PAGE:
'All that you ask is unnecessary. I am glad that you are grateful. I knew that one so truly filial as you must be so, and it is because of your filial piety and goodness that I guided you to this health-giving spring, which, as you see, is dry, having at present no further use. It is unnecessary that you should know who I am. We must now part: so farewell. End your life as you have begun it, and you shall be happy.' The beautiful maiden swung a wild camellia branch over her head as if with a beckoning motion, and a cloud came down from the top of the Mount Fuji, enveloping her at first in mist. It then arose, showing her figure to the weeping Yosoji, who now began to realise that he loved the departing figure, and that it was no less a figure than that of the great Goddess of Fujiyama. Yosoji fell on his knees and prayed to her, and the goddess, acknowledging his prayer, threw down the branch of wild camellia.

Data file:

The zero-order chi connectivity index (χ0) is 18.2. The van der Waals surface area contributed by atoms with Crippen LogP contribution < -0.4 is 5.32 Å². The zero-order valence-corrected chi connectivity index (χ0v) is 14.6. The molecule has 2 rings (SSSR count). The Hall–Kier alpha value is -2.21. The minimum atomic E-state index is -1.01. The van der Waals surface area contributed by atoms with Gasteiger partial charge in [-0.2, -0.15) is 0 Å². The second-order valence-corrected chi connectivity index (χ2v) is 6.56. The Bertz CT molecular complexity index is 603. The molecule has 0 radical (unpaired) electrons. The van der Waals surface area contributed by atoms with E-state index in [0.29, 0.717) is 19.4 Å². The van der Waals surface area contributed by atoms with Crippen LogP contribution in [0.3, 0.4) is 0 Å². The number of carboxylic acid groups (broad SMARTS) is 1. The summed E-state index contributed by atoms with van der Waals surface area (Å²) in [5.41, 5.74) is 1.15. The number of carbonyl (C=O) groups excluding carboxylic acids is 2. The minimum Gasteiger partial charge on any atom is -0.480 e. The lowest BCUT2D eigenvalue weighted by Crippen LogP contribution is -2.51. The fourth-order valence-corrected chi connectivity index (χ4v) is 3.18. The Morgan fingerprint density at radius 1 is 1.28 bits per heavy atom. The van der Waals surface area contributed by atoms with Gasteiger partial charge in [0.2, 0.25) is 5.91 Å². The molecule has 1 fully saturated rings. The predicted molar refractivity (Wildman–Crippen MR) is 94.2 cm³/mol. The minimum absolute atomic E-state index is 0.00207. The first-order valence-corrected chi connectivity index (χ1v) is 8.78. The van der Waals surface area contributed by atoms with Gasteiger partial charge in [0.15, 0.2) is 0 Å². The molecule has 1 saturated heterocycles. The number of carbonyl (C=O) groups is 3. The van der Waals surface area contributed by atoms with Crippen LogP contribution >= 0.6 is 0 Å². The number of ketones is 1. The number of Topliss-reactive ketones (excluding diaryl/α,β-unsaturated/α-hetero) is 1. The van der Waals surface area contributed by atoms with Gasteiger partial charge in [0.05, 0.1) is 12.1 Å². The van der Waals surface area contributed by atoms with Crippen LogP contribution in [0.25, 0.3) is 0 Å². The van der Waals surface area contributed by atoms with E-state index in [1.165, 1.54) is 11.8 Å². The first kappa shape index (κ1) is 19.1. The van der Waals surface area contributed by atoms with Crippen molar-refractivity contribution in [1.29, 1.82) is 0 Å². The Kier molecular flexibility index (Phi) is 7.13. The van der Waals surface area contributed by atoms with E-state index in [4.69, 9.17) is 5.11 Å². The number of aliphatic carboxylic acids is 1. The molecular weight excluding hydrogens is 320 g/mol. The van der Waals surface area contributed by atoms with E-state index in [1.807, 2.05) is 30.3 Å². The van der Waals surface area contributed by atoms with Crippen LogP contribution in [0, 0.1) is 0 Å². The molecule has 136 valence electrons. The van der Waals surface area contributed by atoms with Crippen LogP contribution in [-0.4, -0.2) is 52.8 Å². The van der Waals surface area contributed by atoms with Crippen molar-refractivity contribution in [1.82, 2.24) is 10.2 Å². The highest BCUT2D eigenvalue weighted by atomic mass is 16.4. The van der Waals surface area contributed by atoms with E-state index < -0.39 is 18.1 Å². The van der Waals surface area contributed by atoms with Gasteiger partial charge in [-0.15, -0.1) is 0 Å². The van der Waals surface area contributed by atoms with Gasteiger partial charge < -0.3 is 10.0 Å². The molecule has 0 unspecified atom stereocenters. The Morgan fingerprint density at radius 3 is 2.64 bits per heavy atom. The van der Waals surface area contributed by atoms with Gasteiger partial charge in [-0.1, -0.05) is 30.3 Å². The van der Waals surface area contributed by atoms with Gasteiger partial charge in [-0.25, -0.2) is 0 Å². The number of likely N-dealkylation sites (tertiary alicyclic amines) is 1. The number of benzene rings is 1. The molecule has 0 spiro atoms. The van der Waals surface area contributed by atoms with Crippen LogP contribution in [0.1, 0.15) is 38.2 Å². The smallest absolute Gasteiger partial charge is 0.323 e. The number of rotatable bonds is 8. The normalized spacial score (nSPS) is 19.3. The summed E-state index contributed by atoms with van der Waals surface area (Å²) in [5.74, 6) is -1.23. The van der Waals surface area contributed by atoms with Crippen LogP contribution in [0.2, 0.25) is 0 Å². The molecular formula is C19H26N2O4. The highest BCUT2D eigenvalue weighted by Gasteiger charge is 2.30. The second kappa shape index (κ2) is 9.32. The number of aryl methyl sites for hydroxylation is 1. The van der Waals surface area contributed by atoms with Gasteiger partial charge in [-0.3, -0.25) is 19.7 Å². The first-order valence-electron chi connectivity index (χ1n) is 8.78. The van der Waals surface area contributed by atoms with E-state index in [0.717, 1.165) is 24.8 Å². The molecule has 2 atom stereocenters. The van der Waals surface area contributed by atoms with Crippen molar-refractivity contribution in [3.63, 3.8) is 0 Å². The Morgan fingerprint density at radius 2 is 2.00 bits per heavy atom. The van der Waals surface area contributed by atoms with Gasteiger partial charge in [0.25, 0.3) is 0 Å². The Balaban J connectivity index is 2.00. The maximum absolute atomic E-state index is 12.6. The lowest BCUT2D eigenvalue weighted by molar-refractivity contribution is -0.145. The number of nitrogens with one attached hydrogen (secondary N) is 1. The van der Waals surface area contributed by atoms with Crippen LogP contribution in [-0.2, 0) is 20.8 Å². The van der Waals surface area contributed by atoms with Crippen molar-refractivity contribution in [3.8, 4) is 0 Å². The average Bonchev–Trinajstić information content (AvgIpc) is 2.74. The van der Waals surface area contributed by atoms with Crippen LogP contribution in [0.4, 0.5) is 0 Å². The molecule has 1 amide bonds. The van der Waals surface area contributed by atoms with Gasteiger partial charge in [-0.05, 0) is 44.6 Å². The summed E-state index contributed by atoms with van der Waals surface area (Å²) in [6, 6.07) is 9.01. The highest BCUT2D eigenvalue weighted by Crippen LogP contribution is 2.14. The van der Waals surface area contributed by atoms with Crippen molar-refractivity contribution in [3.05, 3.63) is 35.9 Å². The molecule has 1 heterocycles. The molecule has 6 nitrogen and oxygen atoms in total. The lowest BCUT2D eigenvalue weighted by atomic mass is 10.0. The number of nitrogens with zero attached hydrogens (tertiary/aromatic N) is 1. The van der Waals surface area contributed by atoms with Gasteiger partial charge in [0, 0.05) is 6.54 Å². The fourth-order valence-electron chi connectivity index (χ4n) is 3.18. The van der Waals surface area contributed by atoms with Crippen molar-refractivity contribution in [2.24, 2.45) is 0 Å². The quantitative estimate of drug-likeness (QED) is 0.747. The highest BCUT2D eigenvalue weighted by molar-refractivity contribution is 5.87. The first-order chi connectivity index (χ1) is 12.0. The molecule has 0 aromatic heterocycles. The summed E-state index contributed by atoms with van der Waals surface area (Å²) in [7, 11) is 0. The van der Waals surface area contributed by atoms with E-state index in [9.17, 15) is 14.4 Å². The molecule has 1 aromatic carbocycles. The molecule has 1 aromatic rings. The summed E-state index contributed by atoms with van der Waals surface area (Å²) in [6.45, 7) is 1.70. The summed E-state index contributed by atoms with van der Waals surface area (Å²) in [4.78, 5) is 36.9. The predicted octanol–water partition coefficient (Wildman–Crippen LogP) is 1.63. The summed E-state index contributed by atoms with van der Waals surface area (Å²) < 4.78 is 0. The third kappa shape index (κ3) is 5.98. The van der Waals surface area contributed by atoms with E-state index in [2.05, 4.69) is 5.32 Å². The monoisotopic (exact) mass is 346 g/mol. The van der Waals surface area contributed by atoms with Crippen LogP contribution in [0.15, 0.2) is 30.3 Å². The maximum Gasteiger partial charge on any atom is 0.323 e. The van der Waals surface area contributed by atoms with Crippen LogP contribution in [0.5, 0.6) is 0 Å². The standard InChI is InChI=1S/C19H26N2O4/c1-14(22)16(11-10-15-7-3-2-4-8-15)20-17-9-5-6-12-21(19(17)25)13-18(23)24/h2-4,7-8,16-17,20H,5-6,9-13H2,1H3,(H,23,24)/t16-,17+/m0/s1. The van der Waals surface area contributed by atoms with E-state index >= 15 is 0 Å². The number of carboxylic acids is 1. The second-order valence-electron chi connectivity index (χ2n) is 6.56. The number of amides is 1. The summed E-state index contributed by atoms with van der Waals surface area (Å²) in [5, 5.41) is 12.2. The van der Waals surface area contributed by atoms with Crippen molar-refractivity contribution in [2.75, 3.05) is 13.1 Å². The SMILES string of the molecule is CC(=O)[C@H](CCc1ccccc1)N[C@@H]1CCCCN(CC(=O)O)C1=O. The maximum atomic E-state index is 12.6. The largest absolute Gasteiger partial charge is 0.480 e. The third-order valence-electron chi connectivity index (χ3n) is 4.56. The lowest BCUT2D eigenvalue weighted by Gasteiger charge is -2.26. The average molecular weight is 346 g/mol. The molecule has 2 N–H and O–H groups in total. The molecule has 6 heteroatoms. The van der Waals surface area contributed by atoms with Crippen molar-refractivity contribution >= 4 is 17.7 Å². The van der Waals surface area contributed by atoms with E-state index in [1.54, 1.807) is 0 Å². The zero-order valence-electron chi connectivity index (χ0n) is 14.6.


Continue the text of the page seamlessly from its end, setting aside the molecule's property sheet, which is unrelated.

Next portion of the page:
Yosoji carried it home, and planted it, caring for it with the utmost attention. The branch grew to a tree with marvellous rapidity, being over twenty feet high in two years. A shrine was built; people came to worship the tree; and it is said that the dewdrops from its leaves are a cure for all eye-complaints.


^190:1 The God of Long Breath.

Ancient Tales and Folk-lore of Japan, by Richard Gordon Smith, [1918], at sacred-texts.com